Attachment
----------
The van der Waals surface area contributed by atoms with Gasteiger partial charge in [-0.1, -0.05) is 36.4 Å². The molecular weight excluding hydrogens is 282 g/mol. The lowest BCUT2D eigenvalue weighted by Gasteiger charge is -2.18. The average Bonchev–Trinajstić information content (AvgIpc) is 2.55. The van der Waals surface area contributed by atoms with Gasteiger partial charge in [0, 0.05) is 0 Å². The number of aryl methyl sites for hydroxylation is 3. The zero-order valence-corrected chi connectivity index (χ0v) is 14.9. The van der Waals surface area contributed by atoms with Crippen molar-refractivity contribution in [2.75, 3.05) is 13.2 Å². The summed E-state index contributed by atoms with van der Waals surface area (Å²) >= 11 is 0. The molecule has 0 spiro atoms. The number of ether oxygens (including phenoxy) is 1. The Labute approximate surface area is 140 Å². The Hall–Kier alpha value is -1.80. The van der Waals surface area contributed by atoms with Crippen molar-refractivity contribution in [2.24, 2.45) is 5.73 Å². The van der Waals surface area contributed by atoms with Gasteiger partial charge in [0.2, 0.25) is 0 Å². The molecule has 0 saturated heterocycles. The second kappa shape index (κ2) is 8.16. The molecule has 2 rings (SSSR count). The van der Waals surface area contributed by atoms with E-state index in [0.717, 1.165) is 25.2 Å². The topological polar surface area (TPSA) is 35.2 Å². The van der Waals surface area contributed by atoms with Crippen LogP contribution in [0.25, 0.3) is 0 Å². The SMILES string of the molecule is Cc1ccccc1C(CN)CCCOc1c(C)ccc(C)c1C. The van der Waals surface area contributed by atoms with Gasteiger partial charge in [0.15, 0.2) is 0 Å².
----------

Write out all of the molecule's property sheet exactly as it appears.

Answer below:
The van der Waals surface area contributed by atoms with Gasteiger partial charge in [-0.1, -0.05) is 36.4 Å². The molecular weight excluding hydrogens is 282 g/mol. The lowest BCUT2D eigenvalue weighted by Gasteiger charge is -2.18. The average Bonchev–Trinajstić information content (AvgIpc) is 2.55. The van der Waals surface area contributed by atoms with Gasteiger partial charge in [0, 0.05) is 0 Å². The number of aryl methyl sites for hydroxylation is 3. The zero-order valence-corrected chi connectivity index (χ0v) is 14.9. The van der Waals surface area contributed by atoms with Crippen molar-refractivity contribution in [2.75, 3.05) is 13.2 Å². The summed E-state index contributed by atoms with van der Waals surface area (Å²) >= 11 is 0. The molecule has 0 spiro atoms. The number of ether oxygens (including phenoxy) is 1. The Labute approximate surface area is 140 Å². The Hall–Kier alpha value is -1.80. The van der Waals surface area contributed by atoms with Crippen molar-refractivity contribution in [2.24, 2.45) is 5.73 Å². The van der Waals surface area contributed by atoms with Gasteiger partial charge in [0.2, 0.25) is 0 Å². The molecule has 0 saturated heterocycles. The second kappa shape index (κ2) is 8.16. The molecule has 2 rings (SSSR count). The van der Waals surface area contributed by atoms with E-state index in [0.717, 1.165) is 25.2 Å². The topological polar surface area (TPSA) is 35.2 Å². The van der Waals surface area contributed by atoms with Crippen LogP contribution in [0.25, 0.3) is 0 Å². The SMILES string of the molecule is Cc1ccccc1C(CN)CCCOc1c(C)ccc(C)c1C. The van der Waals surface area contributed by atoms with Gasteiger partial charge in [0.15, 0.2) is 0 Å².